By Watchfulness.

Secondly, we need the grace of watchfulness. "Watch, therefore," says Christ, for "ye know not when the Lord of the house cometh." And He ends the discourse by repeating the warning, "What I say unto you, I say unto all, Watch." "The price of liberty," said Burke in a notable and familiar sentence, "is eternal vigilance." It is the price of salvation as well. We must be eternally alert, watchful, vigilant. For we may fail in our Christian life not simply through cowardice but also through presumption. We may flatter ourselves that all is well with us and so let down our guard that at the very time when we were saying peace and safety sudden destruction may come upon us. That was the trouble with the disciples in the garden not cowardice but presumption. Instead of watching they slept, and so their enemies got them unawares. You remember where John Bunyan leaves Presumption in a bottom chained by the heels. Over-confidence may result in the Lord when He comes finding us sleeping. So that if on the one hand we need to pray to be delivered from weakness and fear, on the other hand we need to pray this further prayer, "Keep back thy servant also from presumptuous sins. Let them not have dominion over me" (Psalms 19:13). Over-confidence may be as fatal as cowardice. "What I say unto you, I say unto all, Watch."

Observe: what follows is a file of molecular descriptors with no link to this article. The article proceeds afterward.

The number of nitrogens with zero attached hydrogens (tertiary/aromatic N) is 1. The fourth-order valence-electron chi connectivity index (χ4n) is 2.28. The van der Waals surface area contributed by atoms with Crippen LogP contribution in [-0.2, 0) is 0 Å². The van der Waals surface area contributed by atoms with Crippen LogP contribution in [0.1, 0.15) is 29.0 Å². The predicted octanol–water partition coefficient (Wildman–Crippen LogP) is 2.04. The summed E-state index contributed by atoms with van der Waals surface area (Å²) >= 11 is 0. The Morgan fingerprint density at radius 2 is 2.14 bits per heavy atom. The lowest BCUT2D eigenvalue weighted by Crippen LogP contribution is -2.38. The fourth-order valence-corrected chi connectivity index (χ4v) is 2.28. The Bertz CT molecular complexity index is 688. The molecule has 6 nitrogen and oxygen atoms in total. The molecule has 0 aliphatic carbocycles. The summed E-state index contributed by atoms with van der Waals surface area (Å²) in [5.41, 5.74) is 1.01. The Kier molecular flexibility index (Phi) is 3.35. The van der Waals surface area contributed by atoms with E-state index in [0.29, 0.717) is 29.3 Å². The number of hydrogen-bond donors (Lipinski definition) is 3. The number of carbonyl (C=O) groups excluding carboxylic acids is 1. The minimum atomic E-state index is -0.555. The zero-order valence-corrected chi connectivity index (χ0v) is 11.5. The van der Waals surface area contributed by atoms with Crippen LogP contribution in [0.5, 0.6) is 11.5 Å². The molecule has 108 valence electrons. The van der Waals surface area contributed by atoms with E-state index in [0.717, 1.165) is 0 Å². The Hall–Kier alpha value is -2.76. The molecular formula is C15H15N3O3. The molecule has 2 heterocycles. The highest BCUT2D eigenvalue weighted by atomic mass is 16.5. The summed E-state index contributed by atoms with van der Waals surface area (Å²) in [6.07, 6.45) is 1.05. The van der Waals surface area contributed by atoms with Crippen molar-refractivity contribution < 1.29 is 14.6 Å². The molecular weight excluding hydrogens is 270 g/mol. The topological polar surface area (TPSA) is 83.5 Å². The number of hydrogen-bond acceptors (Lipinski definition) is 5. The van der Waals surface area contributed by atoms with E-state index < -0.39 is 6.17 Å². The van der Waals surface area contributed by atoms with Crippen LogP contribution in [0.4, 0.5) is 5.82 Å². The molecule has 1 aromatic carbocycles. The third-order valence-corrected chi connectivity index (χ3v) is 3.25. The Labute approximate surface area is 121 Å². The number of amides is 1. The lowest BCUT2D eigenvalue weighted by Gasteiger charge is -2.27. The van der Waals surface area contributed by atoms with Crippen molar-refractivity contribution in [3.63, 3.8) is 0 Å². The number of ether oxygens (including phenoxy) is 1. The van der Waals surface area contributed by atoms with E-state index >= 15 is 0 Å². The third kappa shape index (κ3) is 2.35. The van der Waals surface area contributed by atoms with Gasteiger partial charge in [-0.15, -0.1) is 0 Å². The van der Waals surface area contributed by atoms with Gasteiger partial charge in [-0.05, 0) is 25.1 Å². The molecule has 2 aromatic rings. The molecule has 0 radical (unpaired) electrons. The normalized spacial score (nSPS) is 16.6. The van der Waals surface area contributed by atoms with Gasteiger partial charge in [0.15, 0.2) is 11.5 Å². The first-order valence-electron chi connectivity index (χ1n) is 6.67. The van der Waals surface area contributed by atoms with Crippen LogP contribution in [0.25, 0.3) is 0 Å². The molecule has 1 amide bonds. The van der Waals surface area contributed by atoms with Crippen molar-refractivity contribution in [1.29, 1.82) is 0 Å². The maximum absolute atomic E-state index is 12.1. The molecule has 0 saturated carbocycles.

This is a chapter about the Lord's Return. The disciples were most anxious about the date of it. Jesus was most anxious that they should be ready to welcome Him whenever He did come. And that is what really matters that whenever the Lord comes we should be ready to receive Him.

Are we Ready?

I believe in what is technically known as the Second Coming of Christ. I believe that He will come back again to take His power and to reign. But I never trouble myself to ask when that coming will take place. There is another coming that may be nearer far. For Christ comes to the individual soul in death. And when that day and hour may be we cannot tell. But I do not know that this matters. The question is, are we ready to meet Him whenever He comes? Are we watching for Him? Are we stedfast, unmovable, always abounding in the work of the Lord? Are we bravely, faithfully doing our task? If so, all's well. We shall be amongst those who love His appearing. Suppose the message reached us, "Behold, I come quickly," what would our answer be? Happy the man who can say back, "Even so, come, Lord Jesus."

Bibliographical Information
Jones, J.D. "Commentary on Mark 13". Jones' Commentary on the Book of Mark.